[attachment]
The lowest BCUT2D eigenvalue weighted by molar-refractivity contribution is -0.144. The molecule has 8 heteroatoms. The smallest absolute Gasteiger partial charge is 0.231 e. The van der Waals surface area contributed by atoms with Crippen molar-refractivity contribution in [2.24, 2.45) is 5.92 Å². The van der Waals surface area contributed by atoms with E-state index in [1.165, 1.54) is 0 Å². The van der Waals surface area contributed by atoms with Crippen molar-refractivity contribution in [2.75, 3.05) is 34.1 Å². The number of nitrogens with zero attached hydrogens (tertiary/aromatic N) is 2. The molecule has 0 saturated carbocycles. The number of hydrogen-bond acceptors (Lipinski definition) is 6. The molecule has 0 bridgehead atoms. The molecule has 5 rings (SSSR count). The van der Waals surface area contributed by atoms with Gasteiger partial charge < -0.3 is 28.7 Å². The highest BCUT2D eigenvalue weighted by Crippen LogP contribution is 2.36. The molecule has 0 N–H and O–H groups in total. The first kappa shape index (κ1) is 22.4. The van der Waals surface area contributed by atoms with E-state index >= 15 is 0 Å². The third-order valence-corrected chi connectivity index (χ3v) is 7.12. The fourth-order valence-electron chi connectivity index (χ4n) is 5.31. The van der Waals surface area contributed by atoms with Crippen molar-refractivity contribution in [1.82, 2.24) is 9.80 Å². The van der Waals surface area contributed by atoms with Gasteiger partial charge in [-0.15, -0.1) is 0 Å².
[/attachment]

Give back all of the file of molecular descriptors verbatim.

The lowest BCUT2D eigenvalue weighted by molar-refractivity contribution is -0.144. The molecule has 8 heteroatoms. The smallest absolute Gasteiger partial charge is 0.231 e. The van der Waals surface area contributed by atoms with Crippen molar-refractivity contribution in [2.24, 2.45) is 5.92 Å². The van der Waals surface area contributed by atoms with E-state index in [1.165, 1.54) is 0 Å². The van der Waals surface area contributed by atoms with Crippen molar-refractivity contribution in [2.75, 3.05) is 34.1 Å². The number of nitrogens with zero attached hydrogens (tertiary/aromatic N) is 2. The molecule has 0 saturated carbocycles. The number of hydrogen-bond acceptors (Lipinski definition) is 6. The molecule has 0 bridgehead atoms. The molecule has 5 rings (SSSR count). The van der Waals surface area contributed by atoms with Gasteiger partial charge < -0.3 is 28.7 Å². The highest BCUT2D eigenvalue weighted by Crippen LogP contribution is 2.36. The molecule has 0 N–H and O–H groups in total. The first kappa shape index (κ1) is 22.4. The van der Waals surface area contributed by atoms with E-state index >= 15 is 0 Å². The third-order valence-corrected chi connectivity index (χ3v) is 7.12. The fourth-order valence-electron chi connectivity index (χ4n) is 5.31. The van der Waals surface area contributed by atoms with Crippen molar-refractivity contribution in [1.82, 2.24) is 9.80 Å². The van der Waals surface area contributed by atoms with Gasteiger partial charge in [-0.15, -0.1) is 0 Å².